It comes as no surprise that positive outcomes have resulted in an increased number of TAVRs in multiple institutions. Thus, as FITs, especially those training in interventional cardiology, we need to prepare for our future role in the “heart team” in helping identify and risk stratify candidate patients for this technique and understand the difference between available THV (e.g., balloon vs. self-expandable). We must also be prepared to address some of the complications related to this procedure such as paravalvular leak,17-22 stroke,2-5 vascular complications,2,4,5 acute renal failure, and conduction disturbances requiring permanent pacemaker implantations.23,24 Furthermore, while the rapid implementation of TAVR is encouraging, as clinicians we need to understand some of the limitations of this technique. For example: what is its use in the management of patients with bicuspid aortic valves, and aortic regurgitation? What effect will recent reports of subclinical leaflet thrombosis observed in some THV25 have on future recommendations of anticoagulation or antiplatelet therapy in TAVR patients?

Academic institutions with specialized structural heart centers must continue to lead the structural heart field. Managing complex cases, complications and other emerging percutaneous interventions such as the MitraClip26 and transcatheter mitral valve replacement27 have to be in the armamentarium of all FITs. This is an exciting time for FITs, with a growing number of interventions and more treatment options for our patients. I am excited to see what will happen in the future.


  1. Cribier A, Eltchaninoff H, Bash A, et al. Circulation 2002;106:3006-8.
  2. Leon MB, Smith CR, Mack M, et al. N Engl J Med 2010;363:1597-1607.
  3. Popma JJ, Adams DH, Reardon MJ, et al. J Am Coll Cardiol 
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  5. Smith CR, Leon MB, Mack MJ, et al. N Engl J Med 2011;364:2187-98.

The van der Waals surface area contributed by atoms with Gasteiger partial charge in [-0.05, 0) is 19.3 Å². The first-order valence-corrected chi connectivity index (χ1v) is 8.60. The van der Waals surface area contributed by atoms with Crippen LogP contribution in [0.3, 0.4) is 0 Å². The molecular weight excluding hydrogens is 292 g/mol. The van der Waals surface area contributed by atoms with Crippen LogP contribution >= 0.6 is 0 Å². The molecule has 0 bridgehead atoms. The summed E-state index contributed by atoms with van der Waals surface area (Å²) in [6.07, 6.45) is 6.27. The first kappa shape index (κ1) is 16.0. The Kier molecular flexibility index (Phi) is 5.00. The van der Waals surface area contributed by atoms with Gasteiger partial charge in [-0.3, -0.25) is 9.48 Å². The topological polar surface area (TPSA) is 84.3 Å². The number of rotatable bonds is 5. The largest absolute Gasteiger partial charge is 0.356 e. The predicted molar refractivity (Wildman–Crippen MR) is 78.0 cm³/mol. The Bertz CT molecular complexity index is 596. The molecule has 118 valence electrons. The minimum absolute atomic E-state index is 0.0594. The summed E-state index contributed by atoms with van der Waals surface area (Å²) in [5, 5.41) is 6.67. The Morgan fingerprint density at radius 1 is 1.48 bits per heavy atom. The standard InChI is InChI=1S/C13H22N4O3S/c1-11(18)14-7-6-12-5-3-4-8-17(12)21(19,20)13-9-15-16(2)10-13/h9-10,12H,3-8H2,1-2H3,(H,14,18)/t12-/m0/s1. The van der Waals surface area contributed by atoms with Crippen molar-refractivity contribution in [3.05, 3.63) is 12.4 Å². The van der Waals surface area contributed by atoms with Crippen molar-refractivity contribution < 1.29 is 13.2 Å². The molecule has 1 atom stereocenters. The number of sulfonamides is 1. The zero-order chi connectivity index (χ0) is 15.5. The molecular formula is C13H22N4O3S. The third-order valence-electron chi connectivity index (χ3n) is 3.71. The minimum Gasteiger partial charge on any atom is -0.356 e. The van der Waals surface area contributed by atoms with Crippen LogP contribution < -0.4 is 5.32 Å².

6. Adams DH, Popma JJ, Reardon MJ, et al. N Engl J Med 2014;370:1790-8.
  7. Leon MB, Smith CR, Mack MJ, et al. N Engl J Med 2016;374:1609-20.
  8. Thourani VH, Kodali S, Makkar RR, et al. Lancet 2016;387:2218-25.
  9. Meredith Am IT, Walters DL, Dumonteil N, et al. J Am Coll Cardiol 2014;64:1339-48.
  10. Toggweiler S, Humphries KH, Lee M, et al. J Am Coll Cardiol 2013;61:413-9.
  11. Kapadia SR, Leon MB, Makkar RR, et al. Lancet 2015;385:2485-91.
  12. Duncan A, Ludman P, Banya W, et al. JACC Cardiovasc Interv 2015;8:645-53.
  13. Mack MJ, Leon MB, Smith CR, et al. Lancet 2015;385:2477-84.
  14. Babaliaros V, Devireddy C, Lerakis S, et al. JACC Cardiovasc Interv 2014;7:898-904.
  15. Jensen HA, Condado JF, Devireddy C, et al. J Thorac Cardiovasc Surg 2015;150:833-9.
  16. Thourani VH, Gunter RL, Neravetia S, et al. Ann Thorac Surg 2013;96:1349-57.
  17. Lederman RJ, Babaliaros VC, Greenbaum AB. Catheter Cardiovasc Interv 2015;86:1242-54.
  18. Kodali SK, Williams MR, Smith CR, et al. N Engl J Med 2012;366:1686-95.
  19. Tamburino C, Capodanno D, Ramondo A, et al. Circulation 2011;123:299-308.
  20. Koos R, Altiok E, Mahnken AH, et al. Int J Cardiol 2012;158:353-8.
  21. Detaint D, Lepage L, Himbert D, et al. JACC Cardiovasc Interv 2009;2:821-7.
  22. Schultz CJ, Tzikas A, Moelker A, et al. Catheter Cardiovasc Interv 2011;78:446-55.
  23. Buzzatti N, Maisano F, Latib A, et al. Eur J Cardiothorac Surg 2013;43:43-50.
  24. Genereux P, Head SJ, Van Mieghem NM, et al. J Am Coll Cardiol 2012;59:2317-26.
  25. Siontis GC, Juni P, Pilgrim T, et al. J Am Coll Cardiol 2014;64:129-40.
  26. Makkar RR, Fontana G, Jilaihawi H, et al. N Engl J Med 2015;373:2015-24.
  27. Feldman T, Kar S, Rinaldi M, et al. J Am Coll Cardiol 2009;54:686-94.
  28. Anyanwu AC, Adams DH. J Am Coll Cardiol 2014;64:1820-4.

Clinical Topics: Congenital Heart Disease and Pediatric Cardiology, Congenital Heart Disease, CHD and Pediatrics and Quality Improvement

Keywords: ACC Publications, Cardiology Interventions, Cardiovascular Diseases, Heart Defects, Congenital, Registries